Published on November 5th, 2011 | by Biz Books0
The Biz Interview: Andrea Loewen of “Les Petites Taquines”
Andrea Loewen is one of the performers in the new production, When I Was, Qui Je Suis. She spoke with us about how the contemporary dance work was created and the background of Les Petites Taquines.
What inspired you to form Les Petites Taquines?
Les Petites Taquines started a few years back when a friend of ours was putting on a fundraiser cabaret and looking for acts. I didn’t really know Jackie Faulkner and Linsy Rotar at that time, but we all wanted to do a dance in the show, and the organizers teamed us up. We needed to think of a name so that we could be properly introduced at the cabaret, and since we were doing a goofy/flirty version of Wilkommen from Cabaret, we picked Les Petites Taquines (French for ‘the little flirts’). We enjoyed dancing together so much that we just started getting together once a week to work on random pieces together. Then a while later I was putting on a show with another friend (Francine Dulong) and we got Les Petites Taquines on board to perform. That’s when we decided to stop messing around and create our own show together. Francine officially joined the company, and we’ve spent the past year since then creating this show as well as performing in another fundraising cabaret.
Pacific Theatre is known primarily for its theatre productions. How does the overall creative approach change when you’re preparing a dance production vs. a traditional stage production?
Well, we aren’t really doing this show as Pacific Theatre, but are lucky enough to use the theatre as a venue (it might help that I’ve been working at Pacific Theatre as publicist for the past few years!) The big difference for me between creating this dance show and other theatre projects, however, is the process. Generally with theatre you start with a script, gather a cast, and work to bring that story to life. The main focus of the process is to tell a pre-existing story. This show, on the other hand, began with a couple of dances that we were working on and then we found that we could fit them together into a cohesive whole. The story grew out of the creation of the dances, and the entire thing was a completely collaborative experience.
While When I Was, Qui Je Suis has a substantial creative element to it, there are a number of underlying themes to the story. What are the most important messages and ideas that you want to convey to the audience?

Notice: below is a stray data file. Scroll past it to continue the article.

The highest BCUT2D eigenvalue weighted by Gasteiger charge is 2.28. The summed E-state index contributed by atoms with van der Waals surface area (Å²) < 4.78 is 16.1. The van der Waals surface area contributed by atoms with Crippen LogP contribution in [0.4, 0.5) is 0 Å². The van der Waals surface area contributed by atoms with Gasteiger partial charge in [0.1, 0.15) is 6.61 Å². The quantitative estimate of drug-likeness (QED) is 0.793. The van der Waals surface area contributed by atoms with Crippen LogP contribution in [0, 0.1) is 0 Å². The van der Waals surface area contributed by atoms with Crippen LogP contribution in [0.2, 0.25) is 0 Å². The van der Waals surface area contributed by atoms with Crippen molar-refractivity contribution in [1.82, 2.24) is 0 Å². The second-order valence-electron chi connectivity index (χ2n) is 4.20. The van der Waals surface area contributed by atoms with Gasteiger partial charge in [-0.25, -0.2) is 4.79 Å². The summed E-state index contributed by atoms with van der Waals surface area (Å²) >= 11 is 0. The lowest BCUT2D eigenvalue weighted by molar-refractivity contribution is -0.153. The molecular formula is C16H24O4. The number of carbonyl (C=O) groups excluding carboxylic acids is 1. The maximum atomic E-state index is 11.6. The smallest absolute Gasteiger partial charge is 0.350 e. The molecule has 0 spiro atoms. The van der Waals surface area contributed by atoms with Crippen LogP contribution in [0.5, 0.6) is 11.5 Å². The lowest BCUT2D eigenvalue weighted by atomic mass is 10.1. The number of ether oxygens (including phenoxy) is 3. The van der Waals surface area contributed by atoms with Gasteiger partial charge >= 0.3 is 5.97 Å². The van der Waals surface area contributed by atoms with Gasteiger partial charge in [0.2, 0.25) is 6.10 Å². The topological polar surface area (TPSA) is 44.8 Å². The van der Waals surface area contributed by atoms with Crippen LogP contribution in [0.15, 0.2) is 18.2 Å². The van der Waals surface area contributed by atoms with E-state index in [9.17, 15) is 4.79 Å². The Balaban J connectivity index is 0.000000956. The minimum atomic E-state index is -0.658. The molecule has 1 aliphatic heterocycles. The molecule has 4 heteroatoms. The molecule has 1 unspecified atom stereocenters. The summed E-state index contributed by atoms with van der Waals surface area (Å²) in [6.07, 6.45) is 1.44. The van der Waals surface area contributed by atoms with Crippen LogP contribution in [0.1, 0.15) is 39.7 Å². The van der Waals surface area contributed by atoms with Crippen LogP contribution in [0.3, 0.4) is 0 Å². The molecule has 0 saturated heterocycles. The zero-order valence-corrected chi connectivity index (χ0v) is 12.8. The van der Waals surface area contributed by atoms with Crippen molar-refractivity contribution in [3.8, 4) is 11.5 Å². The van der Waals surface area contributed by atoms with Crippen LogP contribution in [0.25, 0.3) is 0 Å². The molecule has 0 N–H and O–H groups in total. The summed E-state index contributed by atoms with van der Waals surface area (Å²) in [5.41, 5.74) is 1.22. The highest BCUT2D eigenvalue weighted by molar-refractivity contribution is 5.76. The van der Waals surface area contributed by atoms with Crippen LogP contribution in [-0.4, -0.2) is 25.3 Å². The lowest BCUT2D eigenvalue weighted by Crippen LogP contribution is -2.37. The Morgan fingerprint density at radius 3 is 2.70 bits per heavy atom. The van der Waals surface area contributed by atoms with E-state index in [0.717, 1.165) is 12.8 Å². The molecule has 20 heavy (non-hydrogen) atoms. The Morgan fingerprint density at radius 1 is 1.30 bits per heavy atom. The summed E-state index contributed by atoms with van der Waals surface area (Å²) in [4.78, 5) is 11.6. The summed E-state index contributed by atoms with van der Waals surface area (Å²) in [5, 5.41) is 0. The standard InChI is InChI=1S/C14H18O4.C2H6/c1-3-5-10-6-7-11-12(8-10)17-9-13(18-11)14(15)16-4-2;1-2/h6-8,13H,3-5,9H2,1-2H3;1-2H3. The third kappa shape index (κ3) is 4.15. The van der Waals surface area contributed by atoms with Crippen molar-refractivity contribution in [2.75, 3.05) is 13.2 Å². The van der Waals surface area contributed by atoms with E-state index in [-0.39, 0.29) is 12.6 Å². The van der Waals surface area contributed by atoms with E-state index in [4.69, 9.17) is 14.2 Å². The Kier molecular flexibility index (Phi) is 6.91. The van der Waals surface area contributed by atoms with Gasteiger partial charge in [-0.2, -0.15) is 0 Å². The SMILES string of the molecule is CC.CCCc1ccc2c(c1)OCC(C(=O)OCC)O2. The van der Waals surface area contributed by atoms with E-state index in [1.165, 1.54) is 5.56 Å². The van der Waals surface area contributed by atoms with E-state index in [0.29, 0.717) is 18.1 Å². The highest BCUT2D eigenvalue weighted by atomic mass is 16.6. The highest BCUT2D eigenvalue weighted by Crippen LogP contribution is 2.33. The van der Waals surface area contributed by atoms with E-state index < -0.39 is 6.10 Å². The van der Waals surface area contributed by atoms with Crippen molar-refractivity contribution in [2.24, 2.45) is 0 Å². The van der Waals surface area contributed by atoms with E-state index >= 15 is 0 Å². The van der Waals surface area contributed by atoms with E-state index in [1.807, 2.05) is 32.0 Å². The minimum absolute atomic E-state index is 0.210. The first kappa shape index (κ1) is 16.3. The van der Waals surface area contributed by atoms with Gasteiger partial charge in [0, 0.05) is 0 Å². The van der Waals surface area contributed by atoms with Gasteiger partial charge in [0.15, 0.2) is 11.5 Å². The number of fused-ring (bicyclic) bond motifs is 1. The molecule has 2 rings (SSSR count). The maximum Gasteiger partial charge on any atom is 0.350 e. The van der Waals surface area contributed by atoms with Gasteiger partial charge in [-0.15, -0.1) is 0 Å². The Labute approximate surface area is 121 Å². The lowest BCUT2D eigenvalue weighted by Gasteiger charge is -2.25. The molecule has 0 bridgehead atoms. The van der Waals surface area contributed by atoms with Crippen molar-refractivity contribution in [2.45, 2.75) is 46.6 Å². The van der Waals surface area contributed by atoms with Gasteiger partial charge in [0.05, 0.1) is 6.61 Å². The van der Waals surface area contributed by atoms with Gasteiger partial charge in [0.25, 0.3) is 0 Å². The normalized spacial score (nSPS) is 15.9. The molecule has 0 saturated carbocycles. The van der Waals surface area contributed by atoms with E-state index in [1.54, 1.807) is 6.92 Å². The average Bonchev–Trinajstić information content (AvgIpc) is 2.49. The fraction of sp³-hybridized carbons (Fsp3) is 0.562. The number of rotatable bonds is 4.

I don’t know if we have any specific message we’re trying to convey with the show, although there are some recurring themes. The overall story arc of the show follows the life of a girl through four stages, each stage represented by a fantasy and reality piece. What wound up happening is that in each phase the girl finds herself left alone, expectations defeated, and must find a way to pick herself up again. I guess that’s what life is for us – not to sound melodramatic or depressing, but with each phase of life we have expectations of what it’s going to be like. Those are the fantasy, whether it’s imagining your first love, or your first time moving out on your own and getting a “real job”, we get really worked up and excited about how amazing our lives are going to be. When reality hits it’s usually not what we expected, and that’s when the stuff life is really made of sets in: picking yourself up, figuring out where you’re at, and finding the joy in who you are no matter what’s going on in life.
Which artists and performers have been inspirational for Les Petites Taquines in shaping your vision?
I can’t speak for the other girls, but some of my top artistic crushes in Vancouver and abroad are people who make things happen for themselves: Lucia Frangione, the Itsazoo crew, and Reid Farrington. Of course, I can’t leave out my childhood hero Karen Kain. Seeing her dance live when I was 12 years old was inspirational.
What other projects are you and the other members of Les Petites Taquines preparing for the future?
That’s exactly what we’re trying to figure out! This is our first major creation as a company, and we’re all busy theatre artists in other areas as well. I have my own theatre production company (Xua Xua Productions) as well as working for Pacific Theatre, Jackie’s a busy actress, Linsy is a technical director for TWU as well as a properties manager all over town, and Francine is an actress, singer, and director. We all have plans with our own personal projects coming up in Fall, but we’ll definitely be dancing together again in the future. I know I’ve got plans to create a dance theatre show to The Five Ghosts by Stars, and would love it to be an LPT production.